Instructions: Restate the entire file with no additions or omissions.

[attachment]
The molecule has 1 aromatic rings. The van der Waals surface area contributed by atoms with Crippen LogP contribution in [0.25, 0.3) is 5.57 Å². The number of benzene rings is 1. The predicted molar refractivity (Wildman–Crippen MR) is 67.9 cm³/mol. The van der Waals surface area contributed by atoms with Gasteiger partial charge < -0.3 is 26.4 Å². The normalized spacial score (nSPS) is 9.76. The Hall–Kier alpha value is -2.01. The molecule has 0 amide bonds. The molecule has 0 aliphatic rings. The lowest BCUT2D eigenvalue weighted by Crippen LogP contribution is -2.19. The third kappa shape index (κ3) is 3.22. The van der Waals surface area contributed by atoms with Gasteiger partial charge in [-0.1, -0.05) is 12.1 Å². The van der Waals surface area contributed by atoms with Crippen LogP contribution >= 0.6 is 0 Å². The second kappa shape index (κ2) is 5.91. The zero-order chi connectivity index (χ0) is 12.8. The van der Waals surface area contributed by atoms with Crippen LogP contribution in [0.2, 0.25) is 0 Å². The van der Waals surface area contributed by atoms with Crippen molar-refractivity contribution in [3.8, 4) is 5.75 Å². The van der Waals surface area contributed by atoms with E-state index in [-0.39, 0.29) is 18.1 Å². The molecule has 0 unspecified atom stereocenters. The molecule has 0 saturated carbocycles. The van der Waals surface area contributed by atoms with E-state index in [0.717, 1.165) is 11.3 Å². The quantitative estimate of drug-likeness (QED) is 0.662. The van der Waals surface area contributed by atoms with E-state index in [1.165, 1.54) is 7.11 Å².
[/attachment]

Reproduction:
The molecule has 1 aromatic rings. The van der Waals surface area contributed by atoms with Crippen LogP contribution in [0.25, 0.3) is 5.57 Å². The number of benzene rings is 1. The predicted molar refractivity (Wildman–Crippen MR) is 67.9 cm³/mol. The van der Waals surface area contributed by atoms with Gasteiger partial charge < -0.3 is 26.4 Å². The normalized spacial score (nSPS) is 9.76. The Hall–Kier alpha value is -2.01. The molecule has 0 amide bonds. The molecule has 0 aliphatic rings. The lowest BCUT2D eigenvalue weighted by Crippen LogP contribution is -2.19. The third kappa shape index (κ3) is 3.22. The van der Waals surface area contributed by atoms with Gasteiger partial charge in [-0.1, -0.05) is 12.1 Å². The van der Waals surface area contributed by atoms with Crippen LogP contribution >= 0.6 is 0 Å². The second kappa shape index (κ2) is 5.91. The zero-order chi connectivity index (χ0) is 12.8. The van der Waals surface area contributed by atoms with Crippen LogP contribution in [0.2, 0.25) is 0 Å². The van der Waals surface area contributed by atoms with Crippen molar-refractivity contribution in [3.8, 4) is 5.75 Å². The van der Waals surface area contributed by atoms with E-state index in [-0.39, 0.29) is 18.1 Å². The molecule has 0 unspecified atom stereocenters. The molecule has 0 saturated carbocycles. The van der Waals surface area contributed by atoms with E-state index in [0.717, 1.165) is 11.3 Å². The quantitative estimate of drug-likeness (QED) is 0.662. The van der Waals surface area contributed by atoms with E-state index in [1.165, 1.54) is 7.11 Å².